Reflecting the close support for the enlistees, the local paper, the Leader, reported Councillor Ninnes as saying he “regarded the excellent attendance as a fitting honour for their boys who were going to win victory for the nation, with freedom of speech, action and thought. He hoped they would all soon be back from a victorious campaign.” Similarly, his words were echoed by the Reverend Thompson who “spoke for the Churches with a note of admiration and confidence. They would close their ranks and carry on so that the boys could return after the victory to find that the home front had not been lost.” The district RSL representative patriotically predicted that “Hitler would soon probably endorse Hindenburg's opinion of the Australians as the men most to be feared.” The final speaker, Dr. Drever, represented the men’s sporting teams, “referred to sport as an integral part of democracy, developing mind as well as body for the proper handling of such situations as that now facing the Empire.” The final presentation was from the Angaston Co-operative Packing House representative, where the service of Steve, Jack, Hartley and Ron was publicly acknowledged. “It had been no surprise that they answered the call, and he had no doubt they would worthily acquit themselves on the other side.” Each of the men were handed a wallet as gift from the firm and the staff with their best wishes. It was the fervent hope of all that their guests would have a safe and speedy return.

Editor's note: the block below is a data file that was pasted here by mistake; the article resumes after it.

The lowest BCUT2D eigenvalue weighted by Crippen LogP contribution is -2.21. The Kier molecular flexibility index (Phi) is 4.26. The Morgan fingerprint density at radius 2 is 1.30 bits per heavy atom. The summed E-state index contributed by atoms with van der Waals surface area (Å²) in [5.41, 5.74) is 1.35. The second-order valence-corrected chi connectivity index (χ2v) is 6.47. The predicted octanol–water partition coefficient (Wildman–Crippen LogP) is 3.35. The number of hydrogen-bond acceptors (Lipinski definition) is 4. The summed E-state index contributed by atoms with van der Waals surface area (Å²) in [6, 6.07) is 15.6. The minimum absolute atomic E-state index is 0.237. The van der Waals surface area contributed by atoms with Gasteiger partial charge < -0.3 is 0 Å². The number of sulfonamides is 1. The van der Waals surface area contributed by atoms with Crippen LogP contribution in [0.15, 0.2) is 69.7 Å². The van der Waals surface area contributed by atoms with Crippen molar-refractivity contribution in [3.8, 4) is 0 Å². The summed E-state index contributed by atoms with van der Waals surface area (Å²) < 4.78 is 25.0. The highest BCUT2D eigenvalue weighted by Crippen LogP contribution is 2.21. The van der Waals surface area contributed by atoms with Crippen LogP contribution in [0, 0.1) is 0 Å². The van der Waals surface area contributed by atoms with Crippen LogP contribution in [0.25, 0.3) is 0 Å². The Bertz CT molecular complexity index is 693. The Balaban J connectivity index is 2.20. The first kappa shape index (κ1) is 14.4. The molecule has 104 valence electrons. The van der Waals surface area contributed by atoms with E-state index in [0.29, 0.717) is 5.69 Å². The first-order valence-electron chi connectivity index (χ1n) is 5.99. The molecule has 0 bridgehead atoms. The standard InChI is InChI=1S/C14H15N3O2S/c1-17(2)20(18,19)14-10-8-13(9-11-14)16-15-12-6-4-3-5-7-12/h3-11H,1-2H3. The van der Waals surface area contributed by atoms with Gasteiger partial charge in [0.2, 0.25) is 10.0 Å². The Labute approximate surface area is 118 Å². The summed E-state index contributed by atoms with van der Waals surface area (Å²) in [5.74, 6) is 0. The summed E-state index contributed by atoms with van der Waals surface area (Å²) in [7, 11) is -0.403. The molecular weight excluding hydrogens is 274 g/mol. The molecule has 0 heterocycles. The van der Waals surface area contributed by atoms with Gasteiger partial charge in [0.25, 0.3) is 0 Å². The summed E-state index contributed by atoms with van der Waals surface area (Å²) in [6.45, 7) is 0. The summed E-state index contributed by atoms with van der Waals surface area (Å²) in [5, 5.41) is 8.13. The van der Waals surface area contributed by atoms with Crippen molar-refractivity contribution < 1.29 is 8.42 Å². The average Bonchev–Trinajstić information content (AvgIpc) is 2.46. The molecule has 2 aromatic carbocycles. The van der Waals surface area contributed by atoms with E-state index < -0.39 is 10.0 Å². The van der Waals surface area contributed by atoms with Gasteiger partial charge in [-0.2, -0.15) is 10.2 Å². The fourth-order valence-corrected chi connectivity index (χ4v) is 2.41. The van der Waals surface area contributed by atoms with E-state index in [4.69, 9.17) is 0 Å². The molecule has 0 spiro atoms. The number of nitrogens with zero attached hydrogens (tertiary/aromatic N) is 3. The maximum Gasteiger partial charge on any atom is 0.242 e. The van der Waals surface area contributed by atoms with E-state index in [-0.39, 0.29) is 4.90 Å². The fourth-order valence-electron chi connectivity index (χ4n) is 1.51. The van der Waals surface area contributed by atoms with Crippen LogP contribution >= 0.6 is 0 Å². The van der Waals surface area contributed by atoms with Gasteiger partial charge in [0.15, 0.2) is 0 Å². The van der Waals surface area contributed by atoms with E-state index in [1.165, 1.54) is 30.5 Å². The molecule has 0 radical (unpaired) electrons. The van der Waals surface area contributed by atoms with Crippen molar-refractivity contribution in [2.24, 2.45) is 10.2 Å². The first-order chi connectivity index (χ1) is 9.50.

As a mark of Ron’s involvement in the summer sport he loved, The Angaston Colts Cricket Club also made presentations to him and George Langridge.

In a brief time of leave, Ron returned home to find that his father, George had gone with a group of friends for a week's shooting trip beyond Broken Hill. In a generous gesture, Hartley Gerlach went after them so George could have the precious time with his son before Ron headed overseas.

He was strong, fit and active becoming SX7497 and part of the newly formed 2/48th Battalion that left on the Stratheden for the Middle East where he would be part of the highly respected 9th Battalion who were given the unofficial title of Rats of Tobruk. Ron’s ability to lead was recognised in August with his promotion to Lance Corporal, then in February of ‘42 to A/Corporal.

It is probable that Ron used his gold pencil to write to the Leader in a letter published in March of 1941;

"Will you, through the 'Leader' convey to the people of Angaston, and the Comforts Fund, our many thanks for the way in which they are looking after the boys over here in Palestine. At least once a week there is a line-up for comforts. I am receiving the 'Leader’ every week, and can follow how doings are going in the home town. I have received many letters, but cannot answer them all as time is limited. Trusting this short note finds you well, as it leaves all the lads from home in the best of spirit. — -Pte. Ron. Chinner”

In the incessant fighting of June that same year he received a gunshot wound to his shoulder. Ron had been at Tobruk for eight months. His parents approached the Red Cross to find out more about his condition to finally find out in August that he ‘was progressing well, being able to get about.’

Ron served with a local football friend, Hartley Gerlach and the two paired up, supporting each other in each skirmish. By November they were fighting together when Hartley’s right calf received a shrapnel wound and Ron helped him out of the danger zone. That was just before the break-through in Egypt, and a few days later Hartley rejoined his unit. As he went up again to the front lines, he met Ron coming back with his left arm broken by a gunshot wound with a compound fracture to his ulna in October. Hartley shared what happened next to the local ‘Leader’.